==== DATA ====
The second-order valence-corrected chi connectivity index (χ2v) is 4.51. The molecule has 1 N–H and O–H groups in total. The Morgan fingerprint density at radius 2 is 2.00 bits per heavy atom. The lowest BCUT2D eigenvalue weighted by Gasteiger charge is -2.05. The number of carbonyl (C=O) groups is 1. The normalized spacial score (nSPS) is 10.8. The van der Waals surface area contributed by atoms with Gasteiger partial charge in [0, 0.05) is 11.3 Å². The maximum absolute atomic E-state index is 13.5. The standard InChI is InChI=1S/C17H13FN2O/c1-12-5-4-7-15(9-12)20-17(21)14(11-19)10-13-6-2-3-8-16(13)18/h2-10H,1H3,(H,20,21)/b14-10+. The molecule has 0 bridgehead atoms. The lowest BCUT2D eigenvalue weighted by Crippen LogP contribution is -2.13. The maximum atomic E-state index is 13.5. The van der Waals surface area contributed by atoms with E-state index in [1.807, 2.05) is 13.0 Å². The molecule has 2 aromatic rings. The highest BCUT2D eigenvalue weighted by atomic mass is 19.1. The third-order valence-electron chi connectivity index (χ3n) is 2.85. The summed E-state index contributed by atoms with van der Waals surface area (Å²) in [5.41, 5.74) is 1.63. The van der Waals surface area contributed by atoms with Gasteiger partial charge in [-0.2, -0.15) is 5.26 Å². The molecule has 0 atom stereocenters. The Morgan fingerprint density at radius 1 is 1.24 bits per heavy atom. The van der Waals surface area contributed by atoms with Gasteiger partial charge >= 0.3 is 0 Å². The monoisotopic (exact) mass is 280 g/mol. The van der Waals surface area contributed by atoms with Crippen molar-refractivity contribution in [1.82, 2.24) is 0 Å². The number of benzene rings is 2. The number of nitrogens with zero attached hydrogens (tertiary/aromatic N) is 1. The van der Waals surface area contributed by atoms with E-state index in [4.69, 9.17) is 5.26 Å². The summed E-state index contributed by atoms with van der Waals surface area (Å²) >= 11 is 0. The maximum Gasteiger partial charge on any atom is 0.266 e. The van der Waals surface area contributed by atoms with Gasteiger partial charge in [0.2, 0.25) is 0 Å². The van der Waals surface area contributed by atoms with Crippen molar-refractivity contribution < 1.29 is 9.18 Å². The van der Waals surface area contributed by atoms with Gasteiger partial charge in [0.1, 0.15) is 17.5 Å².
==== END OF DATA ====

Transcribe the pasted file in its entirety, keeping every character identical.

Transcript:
The second-order valence-corrected chi connectivity index (χ2v) is 4.51. The molecule has 1 N–H and O–H groups in total. The Morgan fingerprint density at radius 2 is 2.00 bits per heavy atom. The lowest BCUT2D eigenvalue weighted by Gasteiger charge is -2.05. The number of carbonyl (C=O) groups is 1. The normalized spacial score (nSPS) is 10.8. The van der Waals surface area contributed by atoms with Gasteiger partial charge in [0, 0.05) is 11.3 Å². The maximum absolute atomic E-state index is 13.5. The standard InChI is InChI=1S/C17H13FN2O/c1-12-5-4-7-15(9-12)20-17(21)14(11-19)10-13-6-2-3-8-16(13)18/h2-10H,1H3,(H,20,21)/b14-10+. The molecule has 0 bridgehead atoms. The lowest BCUT2D eigenvalue weighted by Crippen LogP contribution is -2.13. The maximum atomic E-state index is 13.5. The van der Waals surface area contributed by atoms with E-state index in [1.807, 2.05) is 13.0 Å². The molecule has 2 aromatic rings. The highest BCUT2D eigenvalue weighted by atomic mass is 19.1. The third-order valence-electron chi connectivity index (χ3n) is 2.85. The summed E-state index contributed by atoms with van der Waals surface area (Å²) in [5.41, 5.74) is 1.63. The van der Waals surface area contributed by atoms with Gasteiger partial charge in [-0.2, -0.15) is 5.26 Å². The molecule has 0 atom stereocenters. The Morgan fingerprint density at radius 1 is 1.24 bits per heavy atom. The van der Waals surface area contributed by atoms with Gasteiger partial charge >= 0.3 is 0 Å². The monoisotopic (exact) mass is 280 g/mol. The van der Waals surface area contributed by atoms with Crippen molar-refractivity contribution in [1.82, 2.24) is 0 Å². The number of benzene rings is 2. The number of nitrogens with zero attached hydrogens (tertiary/aromatic N) is 1. The van der Waals surface area contributed by atoms with E-state index in [4.69, 9.17) is 5.26 Å². The summed E-state index contributed by atoms with van der Waals surface area (Å²) >= 11 is 0. The maximum Gasteiger partial charge on any atom is 0.266 e. The van der Waals surface area contributed by atoms with Gasteiger partial charge in [0.2, 0.25) is 0 Å². The van der Waals surface area contributed by atoms with Crippen molar-refractivity contribution < 1.29 is 9.18 Å². The van der Waals surface area contributed by atoms with Gasteiger partial charge in [0.1, 0.15) is 17.5 Å².